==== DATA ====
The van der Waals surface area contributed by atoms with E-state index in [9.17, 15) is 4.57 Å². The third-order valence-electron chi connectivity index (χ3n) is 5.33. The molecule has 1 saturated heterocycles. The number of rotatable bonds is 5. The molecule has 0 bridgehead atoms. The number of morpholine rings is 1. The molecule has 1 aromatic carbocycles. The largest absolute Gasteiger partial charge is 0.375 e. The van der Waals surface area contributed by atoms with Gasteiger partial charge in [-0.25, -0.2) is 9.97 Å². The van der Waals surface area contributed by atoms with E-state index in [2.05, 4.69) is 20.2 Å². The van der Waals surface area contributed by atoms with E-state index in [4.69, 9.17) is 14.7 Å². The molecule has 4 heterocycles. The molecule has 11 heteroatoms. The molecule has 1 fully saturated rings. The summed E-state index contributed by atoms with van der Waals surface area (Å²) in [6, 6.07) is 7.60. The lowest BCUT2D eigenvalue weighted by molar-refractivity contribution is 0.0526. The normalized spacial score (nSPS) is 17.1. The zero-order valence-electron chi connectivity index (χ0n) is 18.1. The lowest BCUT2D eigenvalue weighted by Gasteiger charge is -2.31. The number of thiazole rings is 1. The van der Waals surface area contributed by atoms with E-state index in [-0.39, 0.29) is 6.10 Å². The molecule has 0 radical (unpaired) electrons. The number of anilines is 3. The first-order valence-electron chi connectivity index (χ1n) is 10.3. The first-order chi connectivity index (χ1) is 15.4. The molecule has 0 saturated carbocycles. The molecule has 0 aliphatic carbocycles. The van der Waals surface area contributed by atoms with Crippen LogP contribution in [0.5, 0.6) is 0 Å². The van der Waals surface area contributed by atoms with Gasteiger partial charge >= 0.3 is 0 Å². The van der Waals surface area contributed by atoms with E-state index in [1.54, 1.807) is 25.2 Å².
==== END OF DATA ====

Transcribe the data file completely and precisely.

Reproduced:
The van der Waals surface area contributed by atoms with E-state index in [9.17, 15) is 4.57 Å². The third-order valence-electron chi connectivity index (χ3n) is 5.33. The molecule has 1 saturated heterocycles. The number of rotatable bonds is 5. The molecule has 0 bridgehead atoms. The number of morpholine rings is 1. The molecule has 1 aromatic carbocycles. The largest absolute Gasteiger partial charge is 0.375 e. The van der Waals surface area contributed by atoms with Gasteiger partial charge in [-0.25, -0.2) is 9.97 Å². The van der Waals surface area contributed by atoms with E-state index in [2.05, 4.69) is 20.2 Å². The van der Waals surface area contributed by atoms with E-state index in [4.69, 9.17) is 14.7 Å². The molecule has 4 heterocycles. The molecule has 11 heteroatoms. The molecule has 1 fully saturated rings. The summed E-state index contributed by atoms with van der Waals surface area (Å²) in [6, 6.07) is 7.60. The lowest BCUT2D eigenvalue weighted by molar-refractivity contribution is 0.0526. The normalized spacial score (nSPS) is 17.1. The zero-order valence-electron chi connectivity index (χ0n) is 18.1. The lowest BCUT2D eigenvalue weighted by Gasteiger charge is -2.31. The number of thiazole rings is 1. The van der Waals surface area contributed by atoms with E-state index in [-0.39, 0.29) is 6.10 Å². The molecule has 0 radical (unpaired) electrons. The number of anilines is 3. The first-order valence-electron chi connectivity index (χ1n) is 10.3. The first-order chi connectivity index (χ1) is 15.4. The molecule has 0 saturated carbocycles. The molecule has 0 aliphatic carbocycles. The van der Waals surface area contributed by atoms with Crippen LogP contribution in [0.5, 0.6) is 0 Å². The van der Waals surface area contributed by atoms with Gasteiger partial charge >= 0.3 is 0 Å². The van der Waals surface area contributed by atoms with E-state index in [1.54, 1.807) is 25.2 Å².